7. Florida’s Chapter 765 law changed as of October of 2015, which permits patients to share information and decisions with surrogates ahead of time, if they choose, or only to permit surrogates to act upon the patient in capacity, otherwise known as the default position. Take some time to review the additional duties.

What if I'm a caregiver? Is there anything here for me?

Caregivers are the unsung heroes of patient care in the United States. In fact, a recent study estimates for informal caregiving to our elders (care given by friends and family) is $522 billion each year, according to an October 2014 Rand Corporation study.

Having been a caregiver myself (this is Dr. Julie, here), know that the last survey I took tracked 17.5 hours per week of care given to my mother — and I was a fortunate daughter, as mom was still alert, walking, and relatively self-caring for her 84 years!

Caregiving is something caregivers do out of love or position (meaning, we’re the ones first in that line of potential caregivers, either because of our emotional or geographical proximity to our loved one.

Caregivers give proportionately to the patient’s needs. This means we see what our loved one needs, and, we give it. And we give when more is needed. And often, we’re unaware of our giving more and more because we just know it’s required. We’re the ones to do it.

When does caregiving become an issue? When we begin to “see” it or “feel” it in ourselves. How does it show up?

1. We may get sick (i.e. with the flu)

2. We may tire more quickly and wonder why we’re not recovering after a good night’s sleep.

3. We’re on edge more often.

4. Others notice and comment that we look “tired,” or we aren’t acting like ourselves.

So, if you’re a caregiver, please, be sensitive to your own care needs as well — try these tips:

Self Monitoring

If you provide care to another, and especially if you live in the same household:

1. If you’re faced with additional care tasks or must increase the amount of care to your patient, try to match your needs for rest with theirs.

2. If your family member goes to bed early, don’t stay up until midnight trying to do housework when you know they may wake up at 4:00 am and need you-you should turn in early as well. If your loved one takes an afternoon nap, try taking one as well.

Recharge the Batteries

Ask family and friends to relieve you for a few hours, or a day — go out, do something you enjoy, something fun! Go to the beach, to an art gallery, to get your nails done, to a sporting event; get a change of pace, a change of scenery. Attend to your needs, too.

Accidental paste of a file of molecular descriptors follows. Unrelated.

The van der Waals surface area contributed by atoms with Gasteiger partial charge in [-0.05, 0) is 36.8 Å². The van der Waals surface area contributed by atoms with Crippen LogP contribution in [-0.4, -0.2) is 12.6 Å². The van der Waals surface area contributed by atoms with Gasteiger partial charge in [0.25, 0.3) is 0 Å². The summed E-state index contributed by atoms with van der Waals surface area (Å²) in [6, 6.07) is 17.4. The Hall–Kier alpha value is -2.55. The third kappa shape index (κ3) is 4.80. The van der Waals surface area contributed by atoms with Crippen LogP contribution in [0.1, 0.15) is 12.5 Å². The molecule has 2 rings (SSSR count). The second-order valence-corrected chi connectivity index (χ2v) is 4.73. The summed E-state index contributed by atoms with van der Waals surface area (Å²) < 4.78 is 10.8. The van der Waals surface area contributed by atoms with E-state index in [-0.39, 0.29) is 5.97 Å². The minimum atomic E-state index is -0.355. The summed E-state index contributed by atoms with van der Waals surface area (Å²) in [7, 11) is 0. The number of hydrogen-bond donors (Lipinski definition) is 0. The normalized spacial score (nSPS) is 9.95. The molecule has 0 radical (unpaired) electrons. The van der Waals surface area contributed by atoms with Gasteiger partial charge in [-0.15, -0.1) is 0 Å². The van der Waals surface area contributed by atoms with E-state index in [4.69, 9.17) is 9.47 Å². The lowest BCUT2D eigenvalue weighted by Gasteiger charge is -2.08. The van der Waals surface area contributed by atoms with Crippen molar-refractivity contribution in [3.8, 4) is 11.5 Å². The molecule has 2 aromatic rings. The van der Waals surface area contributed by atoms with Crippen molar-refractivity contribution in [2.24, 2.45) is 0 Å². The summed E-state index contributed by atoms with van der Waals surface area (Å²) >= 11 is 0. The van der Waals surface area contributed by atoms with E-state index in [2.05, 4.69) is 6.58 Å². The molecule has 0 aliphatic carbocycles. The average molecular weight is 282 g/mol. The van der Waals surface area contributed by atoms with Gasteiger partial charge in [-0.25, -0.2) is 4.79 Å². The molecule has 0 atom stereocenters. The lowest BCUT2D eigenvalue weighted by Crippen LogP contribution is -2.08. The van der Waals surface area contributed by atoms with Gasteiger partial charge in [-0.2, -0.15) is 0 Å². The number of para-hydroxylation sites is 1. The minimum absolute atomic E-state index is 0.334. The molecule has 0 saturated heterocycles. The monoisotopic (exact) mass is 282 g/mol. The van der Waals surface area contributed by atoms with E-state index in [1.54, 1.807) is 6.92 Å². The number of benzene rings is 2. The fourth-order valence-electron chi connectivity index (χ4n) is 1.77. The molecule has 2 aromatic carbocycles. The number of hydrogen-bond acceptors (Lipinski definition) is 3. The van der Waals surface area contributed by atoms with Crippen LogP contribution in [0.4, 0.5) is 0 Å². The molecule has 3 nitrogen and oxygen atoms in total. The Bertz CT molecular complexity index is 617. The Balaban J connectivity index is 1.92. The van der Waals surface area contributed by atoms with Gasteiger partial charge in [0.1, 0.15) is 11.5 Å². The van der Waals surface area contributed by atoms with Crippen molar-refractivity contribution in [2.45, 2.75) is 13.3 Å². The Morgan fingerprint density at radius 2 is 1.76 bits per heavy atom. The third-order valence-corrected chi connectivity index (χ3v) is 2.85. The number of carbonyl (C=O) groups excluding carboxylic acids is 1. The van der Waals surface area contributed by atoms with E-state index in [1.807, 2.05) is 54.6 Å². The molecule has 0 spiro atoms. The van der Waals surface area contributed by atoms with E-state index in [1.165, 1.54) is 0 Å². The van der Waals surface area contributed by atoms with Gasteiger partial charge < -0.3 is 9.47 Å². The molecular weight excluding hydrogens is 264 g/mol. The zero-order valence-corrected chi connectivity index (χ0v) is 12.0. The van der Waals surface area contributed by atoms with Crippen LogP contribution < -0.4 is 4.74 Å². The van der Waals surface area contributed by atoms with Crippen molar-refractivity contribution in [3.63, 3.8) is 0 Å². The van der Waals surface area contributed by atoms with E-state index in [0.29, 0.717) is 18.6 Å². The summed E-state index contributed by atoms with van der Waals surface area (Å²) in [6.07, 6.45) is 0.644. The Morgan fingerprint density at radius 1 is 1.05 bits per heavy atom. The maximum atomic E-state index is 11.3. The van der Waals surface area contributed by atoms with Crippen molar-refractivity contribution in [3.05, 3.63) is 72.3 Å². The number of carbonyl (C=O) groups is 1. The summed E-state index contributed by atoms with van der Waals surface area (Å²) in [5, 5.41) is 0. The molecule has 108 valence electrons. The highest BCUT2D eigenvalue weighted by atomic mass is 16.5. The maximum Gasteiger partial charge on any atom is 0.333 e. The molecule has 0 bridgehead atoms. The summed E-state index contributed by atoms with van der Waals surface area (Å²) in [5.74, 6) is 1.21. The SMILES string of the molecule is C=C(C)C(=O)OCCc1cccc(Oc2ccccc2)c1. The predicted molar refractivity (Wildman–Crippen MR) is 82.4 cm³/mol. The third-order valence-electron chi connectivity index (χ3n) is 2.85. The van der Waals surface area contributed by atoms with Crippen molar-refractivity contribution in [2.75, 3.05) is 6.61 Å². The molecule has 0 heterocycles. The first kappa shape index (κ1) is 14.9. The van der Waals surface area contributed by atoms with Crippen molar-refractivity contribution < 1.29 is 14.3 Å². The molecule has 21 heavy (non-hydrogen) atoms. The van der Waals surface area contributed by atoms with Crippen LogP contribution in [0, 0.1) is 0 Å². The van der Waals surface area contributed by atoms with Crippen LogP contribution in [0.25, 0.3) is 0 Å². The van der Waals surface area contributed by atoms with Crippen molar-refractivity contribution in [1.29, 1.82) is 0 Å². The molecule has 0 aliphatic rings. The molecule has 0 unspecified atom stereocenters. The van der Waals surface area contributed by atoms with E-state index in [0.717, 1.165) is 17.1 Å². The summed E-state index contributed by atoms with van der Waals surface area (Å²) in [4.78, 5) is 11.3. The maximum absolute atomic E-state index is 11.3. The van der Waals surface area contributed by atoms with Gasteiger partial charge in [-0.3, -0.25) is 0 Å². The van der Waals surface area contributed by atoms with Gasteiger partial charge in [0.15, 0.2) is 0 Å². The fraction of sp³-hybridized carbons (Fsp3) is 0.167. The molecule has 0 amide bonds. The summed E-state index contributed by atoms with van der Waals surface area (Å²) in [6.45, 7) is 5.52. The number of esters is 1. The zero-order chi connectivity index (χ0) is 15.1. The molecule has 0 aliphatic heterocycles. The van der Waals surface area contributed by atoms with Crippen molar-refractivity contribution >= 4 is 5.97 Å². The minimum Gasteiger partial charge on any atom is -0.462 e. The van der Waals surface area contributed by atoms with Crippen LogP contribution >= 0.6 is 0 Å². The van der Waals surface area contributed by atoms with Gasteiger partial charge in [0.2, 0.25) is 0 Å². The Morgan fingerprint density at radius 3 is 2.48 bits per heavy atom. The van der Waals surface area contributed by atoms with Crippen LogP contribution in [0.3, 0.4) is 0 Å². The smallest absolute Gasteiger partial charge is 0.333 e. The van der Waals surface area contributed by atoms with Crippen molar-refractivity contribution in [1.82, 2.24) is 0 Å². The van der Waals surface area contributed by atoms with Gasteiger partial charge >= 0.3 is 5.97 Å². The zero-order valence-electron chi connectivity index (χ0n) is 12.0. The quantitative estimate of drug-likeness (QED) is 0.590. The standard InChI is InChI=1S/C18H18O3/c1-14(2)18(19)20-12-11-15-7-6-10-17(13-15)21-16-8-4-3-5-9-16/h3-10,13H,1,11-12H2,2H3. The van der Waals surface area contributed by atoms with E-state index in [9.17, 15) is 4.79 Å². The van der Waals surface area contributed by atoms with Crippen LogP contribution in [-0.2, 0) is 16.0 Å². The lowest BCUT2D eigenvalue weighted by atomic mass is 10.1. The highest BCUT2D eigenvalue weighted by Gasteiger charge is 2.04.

Many community agencies, Hospice, Alzheimer’s and Parkinson’s Associations, to name a few, offer respite care for your loved one so that you can recoup and recharge. Take advantage of these options.

Don’t Feel Guilty Because You Ask for Help or Respite

Often, caregivers feel guilty because they tire, they ask for help or respite. Don’t! Asking for help is not a weakness. It’s because of our strength that you need it!

What does caregiving have to do with guiding my patient's healthcare as a surrogate?

Because MOST caregivers are also surrogates, they’re also the individual who enters the ICU with the most patient knowledge.

They can be the most help to the medical team because caring for the patient allows you to share what their general presentation has been, recently or historically. This can be very, very helpful to the medical team members, as you’ve been caring for their patient.

You are also the most fatigued, psychologically and physically. When we’re weary and stressed, we enter the ICU potentially impaired by physical and emotional stressors that may have been in place for days, months or even years.

And, that stress, that weariness, interferes with making the “best” decisions for our loved ones because of our fatigue. Although caregiver stress can increase because of hospitalization of your loved one, your own stress may diminish, as you head home for a night’s sleep, knowing your loved one is receiving professional care.